Nelson Reports on Animal Slaughter, Shooting, and Shelters

Sen. Alma Francis Heyliger told Commissioner Positive Nelson farmers were saying he was not doing a good job. (Photo by Barry Leerdam, Legislature of the Virgin Islands)

Agriculture Commissioner Positive Nelson had good and bad news for the Committee on Economic Development Wednesday. He testified his department “continues to experience growth as we have increased efficiency, improved our relationships, hired personnel; purchased equipment, repaired most buildings, and given salary increases. Morale is enhanced, but continuously challenged by break-ins and breakdowns.”

The conditions of abattoirs in the territory reflected the good and the bad. The abattoir on St. Thomas remains closed, as it has been for half a dozen years, and the abattoir on St. Croix was inspected by the U.S. Department of Agriculture Inspection Service in mid-April and received commendations. Nelson said, “The assessment team was very impressed with the significant improvements that the establishment underwent and complimented the staff and management on their “dedication, knowledge, continuous strides in adhering to, and commitment to excellence in learning and meeting regulatory requirements.”

Senators questioned Nelson why, if half a million dollars has been set aside for the rehabilitation or relocating of the St. Thomas abattoir, nothing has been done yet. Nelson replied the Agriculture Department was simply waiting for a scope of work to be prepared by the Department of Public Works.

The abattoirs on St. Croix and St. Thomas, according to Nelson, “are the only abattoirs in the United States owned and operated by the government.” With the abattoir in the St. Thomas/St. John district being closed, farmers in that district can have their animals slaughtered on St. Croix with transportation paid for by the government. Nelson reported that since the beginning of this year 19 cows, 165 sheep, one goat, and 39 pigs have been slaughtered. Ten of those pigs came from St. Thomas.

Sen. Alma Francis Heyliger, who said her husband is a farmer, asked Nelson why most of the farmers she talked to said Nelson was not doing a good job.

Nelson said that many of the problems facing the department had been issues for decades and many of the projects he wanted to see get done were not moving as fast as he would like because “the wheels of government turn slowly.” He added that he did not believe it was a popular sentiment among farmers that he was not doing a good job.

Sen. Novelle Francis questioned Nelson about a project he said had been going on since 2015. He referred to Nelson’s testimony where he reported Agriculture was working with the Department of Property and Procurement to catalog all properties that belong to the Department of Agriculture and update the list. Nelson responded that this project was more extensive than the project referred to in 2015. He said this project was determining whether all Agriculture property was being farmed by those who had signed on for its use.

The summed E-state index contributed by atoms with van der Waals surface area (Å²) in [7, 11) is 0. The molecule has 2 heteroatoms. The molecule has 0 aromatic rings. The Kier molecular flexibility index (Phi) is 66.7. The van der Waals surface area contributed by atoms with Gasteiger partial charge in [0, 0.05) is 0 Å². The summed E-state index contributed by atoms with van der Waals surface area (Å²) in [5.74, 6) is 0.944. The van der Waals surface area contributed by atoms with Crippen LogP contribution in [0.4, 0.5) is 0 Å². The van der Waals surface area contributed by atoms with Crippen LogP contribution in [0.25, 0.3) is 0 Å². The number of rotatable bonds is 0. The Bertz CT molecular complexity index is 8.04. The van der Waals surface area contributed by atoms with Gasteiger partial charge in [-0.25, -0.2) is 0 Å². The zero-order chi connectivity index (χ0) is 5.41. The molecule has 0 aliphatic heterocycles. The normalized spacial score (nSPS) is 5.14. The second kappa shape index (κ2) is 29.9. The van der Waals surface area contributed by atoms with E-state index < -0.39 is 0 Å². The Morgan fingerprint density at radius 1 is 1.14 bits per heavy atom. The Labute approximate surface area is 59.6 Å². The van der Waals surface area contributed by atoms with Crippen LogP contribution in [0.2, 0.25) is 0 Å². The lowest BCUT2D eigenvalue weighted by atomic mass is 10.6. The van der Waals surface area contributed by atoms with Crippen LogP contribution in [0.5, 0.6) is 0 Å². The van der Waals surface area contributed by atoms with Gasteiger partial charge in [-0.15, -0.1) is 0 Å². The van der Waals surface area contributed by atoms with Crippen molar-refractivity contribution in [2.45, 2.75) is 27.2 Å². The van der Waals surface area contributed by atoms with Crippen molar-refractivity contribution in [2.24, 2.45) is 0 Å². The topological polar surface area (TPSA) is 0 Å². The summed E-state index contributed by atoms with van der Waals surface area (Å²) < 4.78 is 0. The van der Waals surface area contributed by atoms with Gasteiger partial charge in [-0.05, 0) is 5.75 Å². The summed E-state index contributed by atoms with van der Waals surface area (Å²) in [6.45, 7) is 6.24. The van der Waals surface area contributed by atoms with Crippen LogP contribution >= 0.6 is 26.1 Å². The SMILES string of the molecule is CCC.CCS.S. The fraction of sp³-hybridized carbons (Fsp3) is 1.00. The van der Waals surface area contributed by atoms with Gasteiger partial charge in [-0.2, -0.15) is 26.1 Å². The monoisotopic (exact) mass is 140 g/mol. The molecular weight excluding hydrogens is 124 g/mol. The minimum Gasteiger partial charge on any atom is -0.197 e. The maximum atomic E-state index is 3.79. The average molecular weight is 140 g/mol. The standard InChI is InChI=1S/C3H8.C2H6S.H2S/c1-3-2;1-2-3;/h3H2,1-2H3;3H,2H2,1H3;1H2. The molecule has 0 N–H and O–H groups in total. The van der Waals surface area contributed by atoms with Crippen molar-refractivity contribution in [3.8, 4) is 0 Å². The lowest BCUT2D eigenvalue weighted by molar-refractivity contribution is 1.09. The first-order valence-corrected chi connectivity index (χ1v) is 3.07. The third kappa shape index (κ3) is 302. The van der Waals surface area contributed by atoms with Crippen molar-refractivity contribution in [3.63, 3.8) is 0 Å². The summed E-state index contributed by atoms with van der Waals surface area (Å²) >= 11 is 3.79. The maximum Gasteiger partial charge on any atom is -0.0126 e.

Sen. Genevieve Whitaker questioned Nelson about a letter that had gone out to a farmer who was farming Agriculture Department land. The letter reportedly said the land was going to be taken away from him.

Nelson said that he believed no letter went out saying farmland was going to be taken from a farmer, only letters saying that farmers had to meet with Department representatives to discuss land use. Nelson said farmers could be signed up to use five acres of land but only be using a half-acre and that practice had to end.

Sen. Kenneth Gittens, chairman of the committee, asked Nelson to submit a detailed report about two break-ins Nelson mentioned in his testimony and an incident when a miscreant drove a golf cart through an Agriculture Department fence.

Nelson said the Department’s $100,000 equipment should be secured with more than goat wire.

Francis also asked what the Department was doing about deer in the territory. He said deer were doing “real damage to gardens.” Nelson said farmers were allowed to trap the deer, then call the Department of Natural Resources, who would then shoot the deer.

Francis said he was glad to hear Nelson report that payments were being made to the territory’s animal shelters. He said the shelters were doing jobs the government could not do.

Nelson told Senators, “A bountiful V.I. agricultural industry is much more than an economic engine. It is a matter of territorial security. We are heavily reliant on imports which can be disrupted by COVID, national disasters, global conflicts, labor matters, and prohibitive costs.

Committee members in attendance were Francis, Wayne DeGraff, Whitaker, Gittens, Heyliger, and Milton Potter. Donna Frett-Gregory and Javan James were absent.